Chris Froome became the first British rider to win three Tours de France with his victory in 2016.
He is just the eighth rider to win the race at least three times and is just two behind joint record holders Jacques Anquetil and Bernard Hinault of France, Belgium's Eddy Merckx and Miguel Indurain of Spain.
The 2013 and 2015 champion took the race lead with a victory on stage eight and held on to it for the next 13 stages to win in Paris.
This is how the race unfolded.
Saturday, 2 July - Stage 1: Mont-Saint-Michel - Utah Beach, 188km (116.8 miles)
Mark Cavendish produced a sensational sprint to claim his 27th Tour de France stage win and put himself in the yellow jersey for the first time. Coastal cross-winds did not create too much havoc on a day when one of the race favourites, Alberto Contador, crashed heavily but escaped with bruises. Defending champion Chris Froome was anonymous for much of the day, which is just how he would have wanted it.
Sunday, 3 July - Stage 2: Saint-Lo - Cherbourg-en-Cotentin, 183km (113.7 miles)
A solo break by Jasper Stuyven came within 500m of producing an upset but he was caught with the finish line in sight. Peter Sagan battled with Julian Alaphilippe on the run-in and the Slovak world champion emerged victorious, although he did not initially realise he had won the stage. Chris Froome and Nairo Quintana finish together but Alberto Contador and Richie Porte lose time.
Monday, 4 July - Stage 3: Granville - Angers, 223.5km (138.9 miles)
A photo finish was needed to split Mark Cavendish and Andre Greipel in Angers. The German looked to have won the stage but a late lunge from the Manx Missile saw him nick it by millimetres on the line. The victory was Cavendish's 28th Tour stage win, pulling him level with French legend Bernard Hinault and joint second on the all-time list behind Eddy Merckx on 34. Peter Sagan retained the race lead as the favourites for the overall win all finished together.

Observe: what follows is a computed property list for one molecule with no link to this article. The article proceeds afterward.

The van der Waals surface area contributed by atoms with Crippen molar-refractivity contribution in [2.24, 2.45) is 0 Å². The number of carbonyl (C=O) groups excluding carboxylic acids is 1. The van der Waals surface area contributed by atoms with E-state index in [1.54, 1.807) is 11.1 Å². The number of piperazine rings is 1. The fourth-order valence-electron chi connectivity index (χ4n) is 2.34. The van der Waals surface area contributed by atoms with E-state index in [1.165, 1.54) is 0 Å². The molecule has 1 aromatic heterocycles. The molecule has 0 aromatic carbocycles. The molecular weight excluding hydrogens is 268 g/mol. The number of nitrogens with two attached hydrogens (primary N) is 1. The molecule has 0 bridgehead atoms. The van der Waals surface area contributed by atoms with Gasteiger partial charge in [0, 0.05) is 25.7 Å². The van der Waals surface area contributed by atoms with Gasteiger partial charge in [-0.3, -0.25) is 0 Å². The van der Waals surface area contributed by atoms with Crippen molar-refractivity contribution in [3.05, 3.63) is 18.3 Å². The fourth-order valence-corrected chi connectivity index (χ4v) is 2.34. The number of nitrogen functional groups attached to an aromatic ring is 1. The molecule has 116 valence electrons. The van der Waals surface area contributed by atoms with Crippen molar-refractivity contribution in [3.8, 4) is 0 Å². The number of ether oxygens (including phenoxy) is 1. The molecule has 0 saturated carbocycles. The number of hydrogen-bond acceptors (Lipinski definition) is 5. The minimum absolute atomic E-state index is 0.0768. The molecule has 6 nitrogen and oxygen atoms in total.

Tuesday, 5 July - Stage 4: Saumur - Limoges, 237.5km (147.6 miles)
For the second stage running, a photo finish was needed to decide the winner, and this time it was German Marcel Kittel holding off Frenchman Bryan Coquard by millimetres on the line. Peter Sagan retained the yellow jersey by finishing third and Mark Cavendish remained on 28 stage wins as he came eighth. Chris Froome and his overall rivals finished safely with the same time as the winner.
Wednesday, 6 July - Stage 5: Limoges - Le Lioran, 213.5km (132.7 miles)
Belgian Greg van Avermaet was the sole survivor of an early breakaway as he conquered the first mountain stage of this year's Tour to take the yellow jersey. Defending champion Chris Froome dropped more than five minutes behind Van Avermaet, but remains level with his main rivals for the title.
Thursday, 7 July - Stage 6: Arpajon-sur-Cere - Montauban, 190.5km (118.4 miles)
Mark Cavendish earned a 29th career stage win, taking him above Bernaud Hinault to second outright in the overall Tour standings, after a thrilling sprint finish. The Manxman rode on the back of Marcel Kittel's wheel to beat the German to the line, also picking up the green jersey. Britain's Daniel McLay finished third, with Belgian Greg van Avermaet remaining in yellow.
Friday, 8 July - Stage 7: L'Isle-Jourdain - Lac de Payolle, 162.5km (101 miles)
Steve Cummings formed part of a breakaway on the first stage in the Pyrenees to earn a brilliant solo victory and a fourth win for British riders in this year's Tour and for the Dimension Data team. Britain's Adam Yates fell foul of a collapsed inflatable marking the 1km to go point, while Greg van Avermaet produced a solid display to stay in yellow.
Saturday, 9 July - Stage 8: Pau - Bagneres-de-Luchon, 183km (113.7 miles)